zed;17677 wrote: Hey sorry for the late response,
Yes I did get tested for copper and copper carrying protein called ceruloplasmin. My serum copper was normal but my ceruloplasmin (binds to and carries copper) was low. This means that there was a lot of unbound copper running around in the blood causing trouble.
Whenever we take zinc or moly, the copper that is stored in the tissues comes out into the blood. But there have to be enough transport proteins like ceruloplasmin and metallotheonein to carry them to the liver and out of the body.
The thing is that both copper deficiency and copper overload can co-exist in the body. The blood can lack copper and the tissues can be overloaded with copper. This happens when there are not enough transport proteins (due to adrenal fatigue or liver dysfunction) which are required to carry copper safely around. Free copper is toxic, so the body in its wisdom sequesters these unbound copper ions into the tissues to protect the body from free radical damage.
This excess copper however can cause all sorts of issues, ranging from racing thoughts, mental issues, even schizophrenia, to physical issues like symptoms of MS, fatigue. Copper imbalance is more common in women than in men with IUD and/or birth control use.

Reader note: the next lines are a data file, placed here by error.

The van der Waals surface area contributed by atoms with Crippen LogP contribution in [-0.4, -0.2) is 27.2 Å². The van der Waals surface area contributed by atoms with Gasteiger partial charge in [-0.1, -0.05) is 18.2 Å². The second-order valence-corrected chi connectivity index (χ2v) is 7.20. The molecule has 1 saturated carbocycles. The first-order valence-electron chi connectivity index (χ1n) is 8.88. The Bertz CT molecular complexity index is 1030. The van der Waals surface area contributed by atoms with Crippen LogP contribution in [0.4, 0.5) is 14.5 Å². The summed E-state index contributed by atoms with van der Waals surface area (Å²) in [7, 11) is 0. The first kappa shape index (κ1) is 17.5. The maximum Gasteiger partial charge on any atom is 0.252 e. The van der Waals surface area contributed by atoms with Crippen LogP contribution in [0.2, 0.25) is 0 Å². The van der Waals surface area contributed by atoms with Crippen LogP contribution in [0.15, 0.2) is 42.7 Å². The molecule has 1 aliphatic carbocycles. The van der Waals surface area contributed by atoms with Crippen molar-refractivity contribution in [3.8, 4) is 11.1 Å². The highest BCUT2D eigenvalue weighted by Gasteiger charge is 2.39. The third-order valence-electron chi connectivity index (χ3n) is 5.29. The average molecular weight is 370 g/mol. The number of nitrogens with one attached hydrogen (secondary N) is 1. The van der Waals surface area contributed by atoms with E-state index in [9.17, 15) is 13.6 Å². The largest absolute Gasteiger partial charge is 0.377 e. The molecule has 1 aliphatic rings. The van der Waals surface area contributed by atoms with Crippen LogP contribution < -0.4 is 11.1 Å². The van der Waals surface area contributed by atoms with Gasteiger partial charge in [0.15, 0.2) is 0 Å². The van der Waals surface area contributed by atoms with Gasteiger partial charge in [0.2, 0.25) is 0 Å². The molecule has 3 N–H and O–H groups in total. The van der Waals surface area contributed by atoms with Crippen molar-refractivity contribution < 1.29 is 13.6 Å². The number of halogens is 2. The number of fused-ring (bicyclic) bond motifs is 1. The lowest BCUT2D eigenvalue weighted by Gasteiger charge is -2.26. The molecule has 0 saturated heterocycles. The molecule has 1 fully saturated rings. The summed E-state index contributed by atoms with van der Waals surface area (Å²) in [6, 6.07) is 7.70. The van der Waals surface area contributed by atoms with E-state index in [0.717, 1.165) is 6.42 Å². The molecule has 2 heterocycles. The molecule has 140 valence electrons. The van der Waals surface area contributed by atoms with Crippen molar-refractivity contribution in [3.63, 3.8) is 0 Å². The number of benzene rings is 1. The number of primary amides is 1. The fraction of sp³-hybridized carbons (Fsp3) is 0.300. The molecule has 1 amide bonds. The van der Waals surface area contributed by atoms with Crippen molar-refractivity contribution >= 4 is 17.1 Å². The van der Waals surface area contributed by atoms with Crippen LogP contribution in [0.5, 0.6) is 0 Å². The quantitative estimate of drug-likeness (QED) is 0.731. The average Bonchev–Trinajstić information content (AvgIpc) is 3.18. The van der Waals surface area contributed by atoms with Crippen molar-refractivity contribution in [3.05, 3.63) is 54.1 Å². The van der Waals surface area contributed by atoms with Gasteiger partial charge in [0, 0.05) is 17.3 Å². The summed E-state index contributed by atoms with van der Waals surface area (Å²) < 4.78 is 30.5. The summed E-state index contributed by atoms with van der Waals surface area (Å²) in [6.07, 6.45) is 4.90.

In fact if you have CFS, chances are that you are overloaded in copper (in your tissues) and low in copper in your blood. Taking molybdenum would have further lowered that copper in the blood. I think molybdenum also can cause iron deficiency? I am not sure. But I’ve learned from this experience to be very careful with taking single doses of minerals because it can cause imbalance easily since they are so interdependent and the ratios are more important than a single mineral.
In answer to your question, my hair loss stopped after about a week to ten days after discontinuing zinc and moly.
I would caution against taking copper, but instead would suggest replacing molybdenum with another option for detoxing help.
And since copper is used by the body to kill Candida and other pathogens (for ex. copper sulfate is sprayed on produce to kill fungi), when it is not bioavailable, Candida can more easily flourish.
I was taking Molybdenum for months at a high dosage. It was helping enormously with die off, leg cramps and so on but then I developed new symptoms consistant with anemia. That was almost half a year ago and I’ve never been the same since. I then discovered the link between molybdenum and copper deficiency. After reading your post, is there any advice you can suggest for getting my copper levels back to normal without supplementation as you suggested in the above post that it can cause overload in tissues and remain low in the blood. I had a test done and although my copper levels were normal according to the test, I had low transferin (iron carrying ability) This seems to be too much of a coincidence after taking the molybdenum as all my tests previous to taking molybdenum in this area were completely normal and I know for a fact that this symptom of extreme sleepiness is a very separate issue from that of the candida overgrowth. I have read that copper deficiency tests are nowhere near sensitive enough to show significant enough deficiencies to cause copper anemia. I hope you can help in suggesting how to re-balance my copper.